Briseno banking on accross-the-board experience in education

By Tony Parra: PNT staff writer

Editor’s note: This is the third of five interviews with the finalists for the Portales School Superintendent position:

David Briseno is principal at La Casita Elementary in Clovis. He is also the federal programs director for the district, where he oversees more than $3 million in federal grants per year for the schools.

Q: What aspects of your job will translate to the superintendent job?
A: I believe several of them will. I’ve worked with building principals and have a good, working relationship with them. I’ve made sure they’ve spent their money in all of the right places.
The work I’ve done with the Public Education Department (is also a strength).
Another aspect of my job is as a principal of Choices Alternative School. We have 100 students each year go through the alternative school, 70 of them on site.

Q: What stands out about Portales schools from your observations?
Strengths: The people that work for the district is the strength of any district and I believe Portales is no different. There’s a great staff teaching and in the central office.
Another strength is the commitment the school has to provide a good, quality education.
Needs Improvements: Not just in Portales but in the state of New Mexico, being able to meet the mandates of “No Child Left Behind” so that we can provide a good, quality education.

Q: What qualifies you for the position?
A: I think over the years the different things I have done which go beyond my job description. As a superintendent you have to be able to provide leadership.
During my 22 years, (I’ve shown) the ability to work a budget and stay within the budget.
(I have) the ability to work with state legislators and members of the Public Education Department. I’ve developed a good relationship with Secretary of Education Veronica Garcia.

Q: None of Portales schools met the state’s adequate yearly progress (AYP). What are your impressions of that and what needs to be done to fix it?
A: As I recall, the lack of AYP achievement was because of subgroups. The problem is the more subgroups you have, the more likely you won’t meet AYP. For instance, La Casita was judged in four different categories where as most of the other Clovis schools were judged on two categories.
There were certain things AYP didn’t take into consideration. AYP didn’t look at the student’s growth. They didn’t look at where the student was at when they (school officials) got the student. The student’s progress wasn’t taken into account.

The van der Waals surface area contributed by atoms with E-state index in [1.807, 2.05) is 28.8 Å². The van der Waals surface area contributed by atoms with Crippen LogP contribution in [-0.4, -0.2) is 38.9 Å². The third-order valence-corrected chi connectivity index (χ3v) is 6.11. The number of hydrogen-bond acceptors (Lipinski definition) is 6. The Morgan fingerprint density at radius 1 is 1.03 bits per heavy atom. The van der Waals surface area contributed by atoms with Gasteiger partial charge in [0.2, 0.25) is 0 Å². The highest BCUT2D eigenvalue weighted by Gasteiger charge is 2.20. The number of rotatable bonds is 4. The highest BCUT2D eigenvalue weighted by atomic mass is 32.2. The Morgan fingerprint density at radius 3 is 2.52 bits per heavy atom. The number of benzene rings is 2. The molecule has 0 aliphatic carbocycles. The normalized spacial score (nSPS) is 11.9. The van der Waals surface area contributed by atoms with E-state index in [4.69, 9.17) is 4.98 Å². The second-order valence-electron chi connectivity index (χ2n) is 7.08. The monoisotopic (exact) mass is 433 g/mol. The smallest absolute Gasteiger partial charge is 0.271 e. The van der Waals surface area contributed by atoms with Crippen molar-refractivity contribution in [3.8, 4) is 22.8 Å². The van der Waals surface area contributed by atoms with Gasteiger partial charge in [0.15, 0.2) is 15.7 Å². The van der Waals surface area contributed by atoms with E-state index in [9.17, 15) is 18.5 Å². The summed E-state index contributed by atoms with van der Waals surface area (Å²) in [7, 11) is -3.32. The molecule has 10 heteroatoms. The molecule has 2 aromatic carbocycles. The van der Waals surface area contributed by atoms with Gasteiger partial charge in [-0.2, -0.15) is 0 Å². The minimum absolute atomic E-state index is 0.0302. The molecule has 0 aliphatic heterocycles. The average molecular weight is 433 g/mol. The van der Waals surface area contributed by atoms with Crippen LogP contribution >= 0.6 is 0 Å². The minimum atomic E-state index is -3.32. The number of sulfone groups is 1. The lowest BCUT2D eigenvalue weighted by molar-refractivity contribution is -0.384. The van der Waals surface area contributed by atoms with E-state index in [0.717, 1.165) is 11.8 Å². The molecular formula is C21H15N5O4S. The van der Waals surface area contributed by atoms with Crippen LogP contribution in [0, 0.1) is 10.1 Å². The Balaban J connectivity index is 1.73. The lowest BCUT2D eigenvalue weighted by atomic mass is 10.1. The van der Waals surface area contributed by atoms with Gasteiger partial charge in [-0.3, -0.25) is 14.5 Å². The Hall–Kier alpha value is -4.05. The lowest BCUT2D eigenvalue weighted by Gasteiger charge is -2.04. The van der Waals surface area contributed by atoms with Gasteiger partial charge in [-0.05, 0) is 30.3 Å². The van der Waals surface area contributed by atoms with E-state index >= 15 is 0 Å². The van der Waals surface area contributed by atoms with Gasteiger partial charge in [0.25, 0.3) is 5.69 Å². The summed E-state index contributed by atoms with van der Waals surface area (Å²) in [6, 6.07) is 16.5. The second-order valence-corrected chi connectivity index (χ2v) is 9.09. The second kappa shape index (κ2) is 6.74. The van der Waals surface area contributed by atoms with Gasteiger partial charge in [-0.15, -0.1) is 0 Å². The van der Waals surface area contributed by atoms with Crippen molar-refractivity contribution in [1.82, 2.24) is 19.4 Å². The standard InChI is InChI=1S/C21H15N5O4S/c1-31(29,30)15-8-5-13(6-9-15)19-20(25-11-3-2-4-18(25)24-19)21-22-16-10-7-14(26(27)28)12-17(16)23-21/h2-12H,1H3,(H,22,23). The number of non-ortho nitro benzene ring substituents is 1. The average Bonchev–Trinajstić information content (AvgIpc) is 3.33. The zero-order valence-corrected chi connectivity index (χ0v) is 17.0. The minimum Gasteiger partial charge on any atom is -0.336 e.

The testing should be performance-based. “No Child Left Behind” is good, but we need to take a look at some things.

Q: What’s the biggest challenge the district is facing?
A: The challenge is a financial one. Answering the question, how are we going to meet the mandates with our budget and how we can deal with “No Child Left Behind.”

Q: Is there a way to make budget cuts that won’t affect instruction?
A: I don’t think so. Every decision you make will affect instruction. Spending in a district is critical. We have to know where we are at in our budget and decide where to cut the budget. We don’t want to have to cut programs and services because sadly, those are the first to get cut.
We (school board, administrators and staff) have to come up with a plan of action to balance the budget until there’s better funding.

Q: What must be done to make sure the online classes and the move of Broad Horizons Educational Center are successes?
A: I’m for anything (online classes) that can help a student. There a kids who can already get credits online (extended learning). If it works, we need to be doing it.
As I understand it, (the Broad Horizons move) was a necessary move because of financial reasons. In my experience an alternative school at a separate site has been more successful. However, I believe it can be done. It will take hard work to sure it does.
From my experience as principal of Choices, we have to have a more ridged schedule and a closed campus. Having passing times (open periods) can also be a problem. The more free time students have, the more chance they have to get into trouble.
Having said that, it can still be a success if people in the district work hard to make sure it’s a success.

— Compiled by PNT staff writer Tony Parra